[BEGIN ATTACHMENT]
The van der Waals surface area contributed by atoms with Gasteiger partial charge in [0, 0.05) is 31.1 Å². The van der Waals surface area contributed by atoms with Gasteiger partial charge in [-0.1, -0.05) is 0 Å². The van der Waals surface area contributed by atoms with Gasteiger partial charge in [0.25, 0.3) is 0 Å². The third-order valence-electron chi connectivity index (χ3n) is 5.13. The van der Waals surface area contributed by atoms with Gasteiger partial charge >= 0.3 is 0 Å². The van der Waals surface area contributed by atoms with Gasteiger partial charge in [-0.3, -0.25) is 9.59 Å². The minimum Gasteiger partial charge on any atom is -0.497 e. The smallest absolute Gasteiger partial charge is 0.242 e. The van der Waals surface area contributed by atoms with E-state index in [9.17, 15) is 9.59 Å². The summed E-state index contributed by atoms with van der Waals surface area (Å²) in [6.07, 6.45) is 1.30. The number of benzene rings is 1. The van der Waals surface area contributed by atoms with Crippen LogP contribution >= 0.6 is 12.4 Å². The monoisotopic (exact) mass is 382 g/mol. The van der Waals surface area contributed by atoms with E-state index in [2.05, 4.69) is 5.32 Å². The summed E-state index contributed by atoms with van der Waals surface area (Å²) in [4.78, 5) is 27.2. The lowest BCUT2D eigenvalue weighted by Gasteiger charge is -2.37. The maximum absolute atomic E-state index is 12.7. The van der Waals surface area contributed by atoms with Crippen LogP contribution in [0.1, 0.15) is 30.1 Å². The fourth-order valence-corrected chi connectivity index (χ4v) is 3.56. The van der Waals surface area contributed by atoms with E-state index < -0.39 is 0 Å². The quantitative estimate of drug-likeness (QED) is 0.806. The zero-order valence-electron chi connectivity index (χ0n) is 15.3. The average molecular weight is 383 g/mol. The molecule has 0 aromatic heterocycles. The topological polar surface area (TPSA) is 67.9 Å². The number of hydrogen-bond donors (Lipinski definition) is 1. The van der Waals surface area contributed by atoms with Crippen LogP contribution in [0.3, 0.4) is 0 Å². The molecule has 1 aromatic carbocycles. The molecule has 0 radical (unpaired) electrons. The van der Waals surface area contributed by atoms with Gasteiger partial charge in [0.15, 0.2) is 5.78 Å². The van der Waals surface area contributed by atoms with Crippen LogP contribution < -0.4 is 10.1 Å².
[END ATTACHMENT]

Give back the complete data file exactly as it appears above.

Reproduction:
The van der Waals surface area contributed by atoms with Gasteiger partial charge in [0, 0.05) is 31.1 Å². The van der Waals surface area contributed by atoms with Gasteiger partial charge in [-0.1, -0.05) is 0 Å². The van der Waals surface area contributed by atoms with Gasteiger partial charge in [0.25, 0.3) is 0 Å². The third-order valence-electron chi connectivity index (χ3n) is 5.13. The van der Waals surface area contributed by atoms with Gasteiger partial charge >= 0.3 is 0 Å². The van der Waals surface area contributed by atoms with Gasteiger partial charge in [-0.3, -0.25) is 9.59 Å². The minimum Gasteiger partial charge on any atom is -0.497 e. The smallest absolute Gasteiger partial charge is 0.242 e. The van der Waals surface area contributed by atoms with E-state index in [9.17, 15) is 9.59 Å². The summed E-state index contributed by atoms with van der Waals surface area (Å²) in [6.07, 6.45) is 1.30. The number of benzene rings is 1. The van der Waals surface area contributed by atoms with Crippen LogP contribution >= 0.6 is 12.4 Å². The monoisotopic (exact) mass is 382 g/mol. The van der Waals surface area contributed by atoms with E-state index in [2.05, 4.69) is 5.32 Å². The summed E-state index contributed by atoms with van der Waals surface area (Å²) in [4.78, 5) is 27.2. The lowest BCUT2D eigenvalue weighted by Gasteiger charge is -2.37. The maximum absolute atomic E-state index is 12.7. The van der Waals surface area contributed by atoms with Crippen LogP contribution in [0.1, 0.15) is 30.1 Å². The fourth-order valence-corrected chi connectivity index (χ4v) is 3.56. The van der Waals surface area contributed by atoms with E-state index < -0.39 is 0 Å². The quantitative estimate of drug-likeness (QED) is 0.806. The zero-order valence-electron chi connectivity index (χ0n) is 15.3. The average molecular weight is 383 g/mol. The molecule has 0 aromatic heterocycles. The topological polar surface area (TPSA) is 67.9 Å². The number of hydrogen-bond donors (Lipinski definition) is 1. The van der Waals surface area contributed by atoms with Crippen LogP contribution in [0.3, 0.4) is 0 Å². The molecule has 1 aromatic carbocycles. The molecule has 0 radical (unpaired) electrons. The van der Waals surface area contributed by atoms with Gasteiger partial charge in [0.15, 0.2) is 5.78 Å². The van der Waals surface area contributed by atoms with Crippen LogP contribution < -0.4 is 10.1 Å².